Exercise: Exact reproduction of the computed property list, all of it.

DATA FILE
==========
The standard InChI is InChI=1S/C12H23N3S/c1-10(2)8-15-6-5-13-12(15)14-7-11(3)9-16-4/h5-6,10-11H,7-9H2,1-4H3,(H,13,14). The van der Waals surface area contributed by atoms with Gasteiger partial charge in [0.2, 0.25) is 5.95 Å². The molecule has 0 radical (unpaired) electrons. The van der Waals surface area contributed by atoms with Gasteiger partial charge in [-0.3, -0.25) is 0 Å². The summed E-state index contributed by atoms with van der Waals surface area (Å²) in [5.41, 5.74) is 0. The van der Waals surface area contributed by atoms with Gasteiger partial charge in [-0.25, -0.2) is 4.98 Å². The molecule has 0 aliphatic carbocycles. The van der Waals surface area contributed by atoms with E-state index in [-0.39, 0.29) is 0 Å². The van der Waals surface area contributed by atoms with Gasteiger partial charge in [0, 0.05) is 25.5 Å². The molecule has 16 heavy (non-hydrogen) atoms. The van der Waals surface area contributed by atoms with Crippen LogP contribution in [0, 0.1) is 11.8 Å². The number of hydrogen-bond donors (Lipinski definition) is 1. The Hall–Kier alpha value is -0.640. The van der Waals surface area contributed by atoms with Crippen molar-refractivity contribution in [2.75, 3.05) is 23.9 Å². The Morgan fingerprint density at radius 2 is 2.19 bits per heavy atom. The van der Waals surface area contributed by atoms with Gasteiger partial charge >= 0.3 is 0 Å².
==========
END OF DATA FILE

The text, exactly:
The standard InChI is InChI=1S/C12H23N3S/c1-10(2)8-15-6-5-13-12(15)14-7-11(3)9-16-4/h5-6,10-11H,7-9H2,1-4H3,(H,13,14). The van der Waals surface area contributed by atoms with Gasteiger partial charge in [0.2, 0.25) is 5.95 Å². The molecule has 0 radical (unpaired) electrons. The van der Waals surface area contributed by atoms with Gasteiger partial charge in [-0.3, -0.25) is 0 Å². The summed E-state index contributed by atoms with van der Waals surface area (Å²) in [5.41, 5.74) is 0. The van der Waals surface area contributed by atoms with Gasteiger partial charge in [-0.25, -0.2) is 4.98 Å². The molecule has 0 aliphatic carbocycles. The van der Waals surface area contributed by atoms with E-state index in [-0.39, 0.29) is 0 Å². The van der Waals surface area contributed by atoms with Gasteiger partial charge in [0, 0.05) is 25.5 Å². The molecule has 16 heavy (non-hydrogen) atoms. The van der Waals surface area contributed by atoms with Crippen LogP contribution in [0, 0.1) is 11.8 Å². The number of hydrogen-bond donors (Lipinski definition) is 1. The Hall–Kier alpha value is -0.640. The van der Waals surface area contributed by atoms with Crippen molar-refractivity contribution in [2.75, 3.05) is 23.9 Å². The Morgan fingerprint density at radius 2 is 2.19 bits per heavy atom. The van der Waals surface area contributed by atoms with Gasteiger partial charge >= 0.3 is 0 Å².